In 2024, FDI into India is expected to gain traction, driven by positive macroeconomic indicators, improved industrial output, and attractive Production-Linked Incentive (PLI) schemes.

Over the period from 2014 to 2023, FDI inflows totaled approximately INR 596 billion (US$7.9 billion). India remains a top choice for global investors, according to the United Nations Conference on Trade and Development (UNCTAD) World Investment Report for 2023, which ranked India third in terms of FDI for new greenfield projects in 2022. By 2023, India’s total FDI inflows had reached US$70.97 billion.

Advantages for Queensland enterprises in the AI-ECTA

The Australia-India Economic Cooperation and Trade Agreement lowers and eliminates tariffs on a broad spectrum of Australian goods and services exports.

Goods exports

The AI-ECTA grants preferential access to Australian goods exporters into the Indian market. It will abolish tariffs on over 85 percent of Australia’s existing goods exports, many of which originate from crucial Queensland export sectors. Products that will now enter the Indian market duty-free include copper, alumina, coal, LNG, non-ferrous metals, metallic ores, railway equipment, certain critical minerals, as well as wool, barley, and oats. In the coming years, tariff elimination or reduction will extend to various nuts, fruits, vegetables, wine, seafood, and high-tariff items such as cosmetics, almonds, lentils, oranges, mandarins, and pears.

Services exports

India ranks as Australia’s third-largest services export destination. In addition to securing full or partial access to over 85 service sectors and sub-sectors, the AI-ECTA shall ensure Queensland service providers enjoy binding market access in alignment with existing commitments.

Moreover, India has pledged to extend any enhancements in market access granted in future FTAs to Australian service providers across 31 sectors and sub-sectors. Given India’s active involvement in ongoing trade negotiations, Australia stands to benefit from the export of services covered in these agreements, including vital Queensland sectors such as higher education, tourism, travel, and various professional services.

Opportunities for Queensland companies in the Indian market

New opportunities are emerging at the intersection of India’s development trajectory and Queensland’s strengths. We spotlight key sector opportunities below, including insights from the Queensland-India Strategy 2023-2027 report.

India's Investment Outlook 2024 webinar

Thermal coal, while remaining India’s primary power source for the next two decades, is gradually diminishing in its share of the energy mix due to the expansion of renewables. This transition offers opportunities aligned with Queensland’s ambitious renewable energy objectives. Queensland businesses are strategically positioned to support India through the export of equipment, technology, and services, particularly in areas such as energy storage, efficiency, transmission, and management. Potential areas for expansion include smart grid technologies, energy systems optimization, and training and development initiatives.

Both Queensland and India are prioritizing the development of the hydrogen sector, leading to opportunities in green steel, green ammonia, and other collaborative ventures spanning industry, research, and government.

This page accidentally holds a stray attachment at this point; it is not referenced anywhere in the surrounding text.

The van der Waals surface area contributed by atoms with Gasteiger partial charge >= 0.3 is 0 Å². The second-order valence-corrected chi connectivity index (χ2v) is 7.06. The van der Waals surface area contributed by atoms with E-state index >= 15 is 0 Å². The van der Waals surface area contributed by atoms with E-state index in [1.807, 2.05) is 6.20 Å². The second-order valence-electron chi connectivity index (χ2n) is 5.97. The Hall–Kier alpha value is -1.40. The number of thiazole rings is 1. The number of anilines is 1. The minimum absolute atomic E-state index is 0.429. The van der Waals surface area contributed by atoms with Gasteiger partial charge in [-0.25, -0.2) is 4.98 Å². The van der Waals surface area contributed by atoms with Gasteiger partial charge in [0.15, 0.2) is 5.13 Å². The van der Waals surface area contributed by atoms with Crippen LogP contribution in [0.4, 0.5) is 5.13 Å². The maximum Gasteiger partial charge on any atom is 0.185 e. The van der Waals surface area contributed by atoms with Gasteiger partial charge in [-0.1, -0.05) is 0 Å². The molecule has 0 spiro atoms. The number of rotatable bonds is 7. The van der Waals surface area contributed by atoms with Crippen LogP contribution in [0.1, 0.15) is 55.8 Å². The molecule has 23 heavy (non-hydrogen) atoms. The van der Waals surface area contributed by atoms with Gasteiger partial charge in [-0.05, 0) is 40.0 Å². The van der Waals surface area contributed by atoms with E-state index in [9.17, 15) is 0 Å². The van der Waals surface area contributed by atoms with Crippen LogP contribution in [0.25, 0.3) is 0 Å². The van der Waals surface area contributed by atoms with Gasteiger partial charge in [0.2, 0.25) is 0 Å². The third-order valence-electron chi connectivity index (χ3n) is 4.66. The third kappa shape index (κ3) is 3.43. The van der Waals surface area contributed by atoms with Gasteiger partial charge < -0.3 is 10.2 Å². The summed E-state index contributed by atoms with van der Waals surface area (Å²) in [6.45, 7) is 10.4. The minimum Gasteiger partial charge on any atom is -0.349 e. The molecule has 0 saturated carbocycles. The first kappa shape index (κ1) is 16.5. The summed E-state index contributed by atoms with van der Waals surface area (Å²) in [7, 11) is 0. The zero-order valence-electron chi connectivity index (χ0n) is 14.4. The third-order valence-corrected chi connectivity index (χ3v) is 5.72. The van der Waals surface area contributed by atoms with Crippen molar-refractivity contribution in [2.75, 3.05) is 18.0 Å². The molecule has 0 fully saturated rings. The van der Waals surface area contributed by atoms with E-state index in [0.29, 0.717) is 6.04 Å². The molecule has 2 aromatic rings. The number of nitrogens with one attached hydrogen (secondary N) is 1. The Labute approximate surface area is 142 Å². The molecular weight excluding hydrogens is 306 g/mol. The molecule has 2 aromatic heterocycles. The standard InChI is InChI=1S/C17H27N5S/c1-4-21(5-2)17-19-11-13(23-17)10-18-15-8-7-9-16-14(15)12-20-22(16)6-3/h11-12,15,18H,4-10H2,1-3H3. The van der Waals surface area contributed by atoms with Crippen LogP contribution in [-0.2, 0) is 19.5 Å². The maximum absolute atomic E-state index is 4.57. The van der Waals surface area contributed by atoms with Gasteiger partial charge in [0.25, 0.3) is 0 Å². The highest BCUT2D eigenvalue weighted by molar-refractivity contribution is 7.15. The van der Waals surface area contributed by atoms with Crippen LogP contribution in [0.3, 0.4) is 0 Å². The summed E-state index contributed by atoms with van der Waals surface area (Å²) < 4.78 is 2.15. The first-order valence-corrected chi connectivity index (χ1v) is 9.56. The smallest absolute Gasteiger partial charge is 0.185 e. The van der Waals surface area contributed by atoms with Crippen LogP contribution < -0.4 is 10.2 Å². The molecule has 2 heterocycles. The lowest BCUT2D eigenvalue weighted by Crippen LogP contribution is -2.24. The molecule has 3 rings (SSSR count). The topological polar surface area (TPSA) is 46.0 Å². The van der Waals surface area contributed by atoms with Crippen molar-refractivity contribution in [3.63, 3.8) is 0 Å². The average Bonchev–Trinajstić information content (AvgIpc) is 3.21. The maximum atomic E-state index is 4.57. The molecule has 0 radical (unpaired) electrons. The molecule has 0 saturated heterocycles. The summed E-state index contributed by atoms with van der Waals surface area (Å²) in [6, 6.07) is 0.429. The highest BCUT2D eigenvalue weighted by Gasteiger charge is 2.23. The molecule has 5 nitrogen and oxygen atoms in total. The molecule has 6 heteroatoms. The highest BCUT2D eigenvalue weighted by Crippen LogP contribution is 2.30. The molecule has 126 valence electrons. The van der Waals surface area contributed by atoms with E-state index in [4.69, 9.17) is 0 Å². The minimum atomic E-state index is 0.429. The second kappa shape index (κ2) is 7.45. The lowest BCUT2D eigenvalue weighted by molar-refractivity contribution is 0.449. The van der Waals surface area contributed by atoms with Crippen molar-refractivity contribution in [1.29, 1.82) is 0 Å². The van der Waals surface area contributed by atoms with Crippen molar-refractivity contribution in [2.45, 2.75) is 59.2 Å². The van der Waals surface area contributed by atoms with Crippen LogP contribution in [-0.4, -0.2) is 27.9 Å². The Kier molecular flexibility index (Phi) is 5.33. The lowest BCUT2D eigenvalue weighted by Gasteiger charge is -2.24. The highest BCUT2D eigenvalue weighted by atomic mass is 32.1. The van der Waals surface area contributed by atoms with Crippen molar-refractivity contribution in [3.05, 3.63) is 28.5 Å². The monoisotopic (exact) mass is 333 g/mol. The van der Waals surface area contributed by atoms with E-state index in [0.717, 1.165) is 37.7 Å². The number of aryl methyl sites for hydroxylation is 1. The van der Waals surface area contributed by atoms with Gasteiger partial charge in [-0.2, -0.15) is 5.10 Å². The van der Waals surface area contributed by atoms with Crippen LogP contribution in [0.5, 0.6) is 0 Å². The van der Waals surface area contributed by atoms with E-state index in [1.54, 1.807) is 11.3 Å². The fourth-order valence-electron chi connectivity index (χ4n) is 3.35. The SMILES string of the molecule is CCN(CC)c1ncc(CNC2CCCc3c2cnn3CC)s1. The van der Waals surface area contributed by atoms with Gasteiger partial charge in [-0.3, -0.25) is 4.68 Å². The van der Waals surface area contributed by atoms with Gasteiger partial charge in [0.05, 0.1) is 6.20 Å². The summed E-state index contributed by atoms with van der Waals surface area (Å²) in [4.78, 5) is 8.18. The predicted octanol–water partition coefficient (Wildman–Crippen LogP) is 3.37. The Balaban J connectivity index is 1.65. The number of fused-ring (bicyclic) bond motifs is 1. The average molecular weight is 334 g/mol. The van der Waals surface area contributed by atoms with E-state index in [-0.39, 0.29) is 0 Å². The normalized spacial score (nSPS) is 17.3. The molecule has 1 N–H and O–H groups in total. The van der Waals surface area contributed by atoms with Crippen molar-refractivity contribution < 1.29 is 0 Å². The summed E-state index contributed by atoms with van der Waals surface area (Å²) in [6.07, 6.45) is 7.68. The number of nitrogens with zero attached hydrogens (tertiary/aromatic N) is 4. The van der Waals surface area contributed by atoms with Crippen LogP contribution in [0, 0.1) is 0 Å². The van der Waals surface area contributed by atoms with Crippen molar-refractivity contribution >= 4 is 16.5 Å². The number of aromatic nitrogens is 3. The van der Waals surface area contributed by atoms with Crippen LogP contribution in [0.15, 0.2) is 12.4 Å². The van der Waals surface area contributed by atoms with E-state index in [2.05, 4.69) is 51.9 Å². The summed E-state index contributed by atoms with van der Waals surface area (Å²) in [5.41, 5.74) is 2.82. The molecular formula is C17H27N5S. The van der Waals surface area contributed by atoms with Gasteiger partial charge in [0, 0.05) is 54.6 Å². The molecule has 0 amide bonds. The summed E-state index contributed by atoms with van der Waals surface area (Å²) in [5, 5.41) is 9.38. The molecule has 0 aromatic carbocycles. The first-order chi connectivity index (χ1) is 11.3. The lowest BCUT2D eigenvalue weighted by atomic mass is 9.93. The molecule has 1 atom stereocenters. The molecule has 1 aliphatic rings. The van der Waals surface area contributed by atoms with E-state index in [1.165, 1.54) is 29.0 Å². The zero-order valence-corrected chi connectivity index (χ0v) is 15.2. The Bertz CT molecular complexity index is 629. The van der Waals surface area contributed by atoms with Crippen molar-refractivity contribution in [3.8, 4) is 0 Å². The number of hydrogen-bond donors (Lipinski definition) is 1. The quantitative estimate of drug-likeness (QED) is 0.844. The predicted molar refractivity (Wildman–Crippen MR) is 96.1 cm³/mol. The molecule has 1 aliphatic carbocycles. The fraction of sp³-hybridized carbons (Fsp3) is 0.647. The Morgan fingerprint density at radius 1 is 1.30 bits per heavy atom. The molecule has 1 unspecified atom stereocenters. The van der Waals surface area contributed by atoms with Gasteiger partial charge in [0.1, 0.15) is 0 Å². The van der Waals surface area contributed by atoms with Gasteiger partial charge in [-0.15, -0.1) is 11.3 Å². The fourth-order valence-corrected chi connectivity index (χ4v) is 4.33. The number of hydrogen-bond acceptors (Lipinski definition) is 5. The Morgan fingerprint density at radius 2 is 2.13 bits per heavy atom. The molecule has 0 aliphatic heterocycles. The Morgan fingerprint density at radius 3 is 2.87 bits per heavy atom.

Mining and METS (mining equipment, technology, and services) form the cornerstone of the Queensland-India economic relationship. Metallurgical coal constitutes a significant portion of Queensland’s merchandise exports, and its sector has a positive track record of engagement with the Indian mining industry. India’s path to decarbonization will necessitate increased critical minerals imports and the modernization of India’s mining sector will require new equipment, technology, and services.

India’s biomedical sciences and healthcare sectors are experiencing rapid growth fueled by population expansion, urbanization, rising incomes, and increased health insurance coverage. The forecasted value of India’s bioeconomy is set to grow from AUD 116 billion in 2021 to AUD 435 billion by 2030, per TIQ. The Indian healthcare sector witnessed a compound annual growth rate (CAGR) of 22 percent between 2016 and 2022. Reductions in tariffs on medical devices under AI-ECTA shall grant Queensland manufacturers a competitive edge over the next decade. Collaboration opportunities with Indian enterprises can lead to mutual benefits and prospects for joint production. Additionally, the ECTA will facilitate greater market access for Indian generic pharmaceuticals, bolstering domestic stocks and enhancing supply chain resilience.

In March 2024, a partnership in the life sciences sector was announced between Queensland-based Southern RNA, a prominent Contract Development and Manufacturing Organization (CDMO) specializing in nucleic acid production (including DNA and mRNA) and DKSH, a leading Indian Market Expansion Services provider.

Facilitated by TIQ, the said partnership is expected to align seamlessly with Queensland’s initiatives to bolster local exporters and attract investment. Leveraging DKSH’s extensive network and expertise in the Asia Pacific region, Queensland intends to introduce Southern RNA’s state-of-the-art products and services to India’s dynamic pharmaceutical market.

India’s startup and innovation ecosystems rank among the most dynamic globally and the country hosts the third-largest share of unicorns (private companies valued over US$1 billion). Both countries boast dynamic scale-up enterprises eyeing international expansion. While these businesses hold significant growth potential, they require tailored support through accelerator programs and landing pads. Closer collaboration with the Indian innovation ecosystem can support the growth of Queensland startups and scale-ups by attracting capital, fostering research collaboration, and facilitating market access.